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Should You Worry About Voice Search?

Should You Worry About Voice Search?
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This story appears in the May 2016 issue of Entrepreneur. Subscribe »

Maybe you’ve seen the “OK Google” ads, where people open Google’s app and conversationally ask what they once would have typed. (“OK, Google, what magazine has the best business advice?”) Apple, Amazon and Microsoft have similar products, and voice searches are now growing. Pete Meyers, a marketing scientist for Seattle-based inbound marketing and analytics company Moz, says this little change may mean big things for your site -- so it’s time to start planning.

1. Optimize for mobile. 

If you haven’t done that already, here’s a good reminder: Do. It. Now. “Google wants and rewards websites that load quickly and instantly adapt to screen size with better search rankings,” says Meyers. “And we expect Google to increase the advantage they give mobile-friendly sites in the coming months and years.”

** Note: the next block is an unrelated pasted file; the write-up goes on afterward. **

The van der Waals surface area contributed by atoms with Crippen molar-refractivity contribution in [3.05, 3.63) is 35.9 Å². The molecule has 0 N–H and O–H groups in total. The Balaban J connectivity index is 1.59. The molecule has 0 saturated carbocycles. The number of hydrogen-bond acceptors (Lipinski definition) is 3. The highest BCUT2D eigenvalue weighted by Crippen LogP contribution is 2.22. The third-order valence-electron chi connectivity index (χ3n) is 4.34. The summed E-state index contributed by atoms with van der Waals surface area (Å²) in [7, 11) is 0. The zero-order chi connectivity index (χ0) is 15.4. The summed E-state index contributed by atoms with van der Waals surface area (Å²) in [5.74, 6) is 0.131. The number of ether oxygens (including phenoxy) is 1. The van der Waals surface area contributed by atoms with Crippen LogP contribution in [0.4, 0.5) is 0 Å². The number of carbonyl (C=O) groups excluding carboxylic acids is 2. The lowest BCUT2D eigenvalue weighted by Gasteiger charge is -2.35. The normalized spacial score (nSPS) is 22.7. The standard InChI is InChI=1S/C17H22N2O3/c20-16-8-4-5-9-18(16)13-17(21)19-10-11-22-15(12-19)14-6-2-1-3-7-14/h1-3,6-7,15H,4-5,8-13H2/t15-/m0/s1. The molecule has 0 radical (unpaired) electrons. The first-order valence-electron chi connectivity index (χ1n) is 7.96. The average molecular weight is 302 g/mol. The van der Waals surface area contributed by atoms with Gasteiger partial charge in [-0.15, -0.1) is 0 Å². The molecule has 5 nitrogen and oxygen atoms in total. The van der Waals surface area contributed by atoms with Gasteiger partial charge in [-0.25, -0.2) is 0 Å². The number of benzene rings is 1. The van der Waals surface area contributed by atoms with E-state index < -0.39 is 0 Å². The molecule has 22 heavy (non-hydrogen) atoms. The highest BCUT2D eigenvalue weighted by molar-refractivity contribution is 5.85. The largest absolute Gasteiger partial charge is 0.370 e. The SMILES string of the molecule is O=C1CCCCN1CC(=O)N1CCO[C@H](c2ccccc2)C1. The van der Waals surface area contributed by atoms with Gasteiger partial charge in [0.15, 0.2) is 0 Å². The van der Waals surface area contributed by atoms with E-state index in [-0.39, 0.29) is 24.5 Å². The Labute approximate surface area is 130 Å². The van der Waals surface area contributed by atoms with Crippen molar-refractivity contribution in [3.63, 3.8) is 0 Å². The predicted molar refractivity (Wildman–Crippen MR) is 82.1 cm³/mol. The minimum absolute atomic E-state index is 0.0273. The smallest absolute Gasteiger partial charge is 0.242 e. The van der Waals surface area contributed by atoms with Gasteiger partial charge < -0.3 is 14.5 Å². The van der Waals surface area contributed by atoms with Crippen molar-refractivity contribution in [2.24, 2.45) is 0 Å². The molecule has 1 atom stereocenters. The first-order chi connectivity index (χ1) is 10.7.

2 . Become your customer.

“If you don’t figure out voice search now, you’ll be left behind in a few years,” Meyers says. So get used to it: Start using Siri and Google Voice exclusively when doing your own searches so you get a feel for voice search’s nuances -- and limitations. That way, he says, you’ll begin understanding what your site needs to do to adapt. 

3. Refine your language.

In older web days, you had to load up your site with keywords and meta-tags. But now, says Meyers, “your website’s content should answer a question -- and it should be part of your web page’s headline and first couple lines of text.” That’s for two reasons: People use specific language when they talk, and with voice-activated search results, only one snippet is read back to you. For example, if someone asks, “Where can I get artisan Neapolitan pizza?” a site headlined “handmade pizza” may not make the cut.

Edition: December 2016

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